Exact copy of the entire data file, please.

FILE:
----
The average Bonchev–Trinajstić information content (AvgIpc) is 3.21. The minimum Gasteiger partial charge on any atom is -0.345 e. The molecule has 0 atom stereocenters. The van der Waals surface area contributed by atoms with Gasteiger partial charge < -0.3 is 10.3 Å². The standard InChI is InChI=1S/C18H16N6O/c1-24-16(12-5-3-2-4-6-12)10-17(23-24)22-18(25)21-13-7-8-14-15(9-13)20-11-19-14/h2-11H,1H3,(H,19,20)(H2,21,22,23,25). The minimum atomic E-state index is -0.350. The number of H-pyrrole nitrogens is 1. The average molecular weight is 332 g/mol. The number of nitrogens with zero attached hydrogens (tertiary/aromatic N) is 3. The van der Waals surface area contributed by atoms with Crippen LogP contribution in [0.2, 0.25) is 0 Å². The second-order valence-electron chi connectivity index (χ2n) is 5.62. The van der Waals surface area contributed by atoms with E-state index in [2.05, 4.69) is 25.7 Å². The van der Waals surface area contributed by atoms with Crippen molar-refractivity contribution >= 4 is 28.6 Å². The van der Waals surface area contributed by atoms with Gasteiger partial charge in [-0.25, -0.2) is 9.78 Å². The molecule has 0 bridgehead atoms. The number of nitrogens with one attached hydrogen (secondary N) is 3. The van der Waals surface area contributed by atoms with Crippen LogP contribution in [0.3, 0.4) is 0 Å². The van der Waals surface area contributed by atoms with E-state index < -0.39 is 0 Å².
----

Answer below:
The average Bonchev–Trinajstić information content (AvgIpc) is 3.21. The minimum Gasteiger partial charge on any atom is -0.345 e. The molecule has 0 atom stereocenters. The van der Waals surface area contributed by atoms with Gasteiger partial charge < -0.3 is 10.3 Å². The standard InChI is InChI=1S/C18H16N6O/c1-24-16(12-5-3-2-4-6-12)10-17(23-24)22-18(25)21-13-7-8-14-15(9-13)20-11-19-14/h2-11H,1H3,(H,19,20)(H2,21,22,23,25). The minimum atomic E-state index is -0.350. The number of H-pyrrole nitrogens is 1. The average molecular weight is 332 g/mol. The number of nitrogens with zero attached hydrogens (tertiary/aromatic N) is 3. The van der Waals surface area contributed by atoms with Crippen LogP contribution in [0.2, 0.25) is 0 Å². The second-order valence-electron chi connectivity index (χ2n) is 5.62. The van der Waals surface area contributed by atoms with E-state index in [2.05, 4.69) is 25.7 Å². The van der Waals surface area contributed by atoms with Crippen molar-refractivity contribution >= 4 is 28.6 Å². The van der Waals surface area contributed by atoms with Gasteiger partial charge in [-0.25, -0.2) is 9.78 Å². The molecule has 0 bridgehead atoms. The number of nitrogens with one attached hydrogen (secondary N) is 3. The van der Waals surface area contributed by atoms with Crippen LogP contribution in [0.3, 0.4) is 0 Å². The van der Waals surface area contributed by atoms with E-state index < -0.39 is 0 Å².